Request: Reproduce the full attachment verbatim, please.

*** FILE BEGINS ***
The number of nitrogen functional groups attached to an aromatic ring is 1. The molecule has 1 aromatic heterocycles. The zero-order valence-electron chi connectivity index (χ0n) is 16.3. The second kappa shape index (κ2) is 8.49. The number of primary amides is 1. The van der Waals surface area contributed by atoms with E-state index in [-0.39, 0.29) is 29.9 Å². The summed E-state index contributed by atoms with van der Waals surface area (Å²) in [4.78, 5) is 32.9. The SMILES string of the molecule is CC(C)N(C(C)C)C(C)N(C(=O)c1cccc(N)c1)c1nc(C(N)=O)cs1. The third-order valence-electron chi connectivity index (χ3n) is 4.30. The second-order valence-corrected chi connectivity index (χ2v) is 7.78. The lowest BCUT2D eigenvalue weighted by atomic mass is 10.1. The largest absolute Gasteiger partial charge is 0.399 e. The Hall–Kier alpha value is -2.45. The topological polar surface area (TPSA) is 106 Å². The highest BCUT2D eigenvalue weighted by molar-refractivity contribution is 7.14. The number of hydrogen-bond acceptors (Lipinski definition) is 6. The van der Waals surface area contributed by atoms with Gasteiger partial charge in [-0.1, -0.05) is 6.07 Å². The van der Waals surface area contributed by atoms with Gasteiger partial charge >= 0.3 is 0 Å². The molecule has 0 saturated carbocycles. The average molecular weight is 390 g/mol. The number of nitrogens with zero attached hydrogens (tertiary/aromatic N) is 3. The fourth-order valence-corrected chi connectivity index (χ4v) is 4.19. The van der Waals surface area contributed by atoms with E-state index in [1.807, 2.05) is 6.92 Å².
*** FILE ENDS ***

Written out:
The number of nitrogen functional groups attached to an aromatic ring is 1. The molecule has 1 aromatic heterocycles. The zero-order valence-electron chi connectivity index (χ0n) is 16.3. The second kappa shape index (κ2) is 8.49. The number of primary amides is 1. The van der Waals surface area contributed by atoms with E-state index in [-0.39, 0.29) is 29.9 Å². The summed E-state index contributed by atoms with van der Waals surface area (Å²) in [4.78, 5) is 32.9. The SMILES string of the molecule is CC(C)N(C(C)C)C(C)N(C(=O)c1cccc(N)c1)c1nc(C(N)=O)cs1. The third-order valence-electron chi connectivity index (χ3n) is 4.30. The second-order valence-corrected chi connectivity index (χ2v) is 7.78. The lowest BCUT2D eigenvalue weighted by atomic mass is 10.1. The largest absolute Gasteiger partial charge is 0.399 e. The Hall–Kier alpha value is -2.45. The topological polar surface area (TPSA) is 106 Å². The highest BCUT2D eigenvalue weighted by molar-refractivity contribution is 7.14. The number of hydrogen-bond acceptors (Lipinski definition) is 6. The van der Waals surface area contributed by atoms with Gasteiger partial charge in [-0.1, -0.05) is 6.07 Å². The van der Waals surface area contributed by atoms with Gasteiger partial charge >= 0.3 is 0 Å². The molecule has 0 saturated carbocycles. The average molecular weight is 390 g/mol. The number of nitrogens with zero attached hydrogens (tertiary/aromatic N) is 3. The fourth-order valence-corrected chi connectivity index (χ4v) is 4.19. The van der Waals surface area contributed by atoms with E-state index in [1.807, 2.05) is 6.92 Å².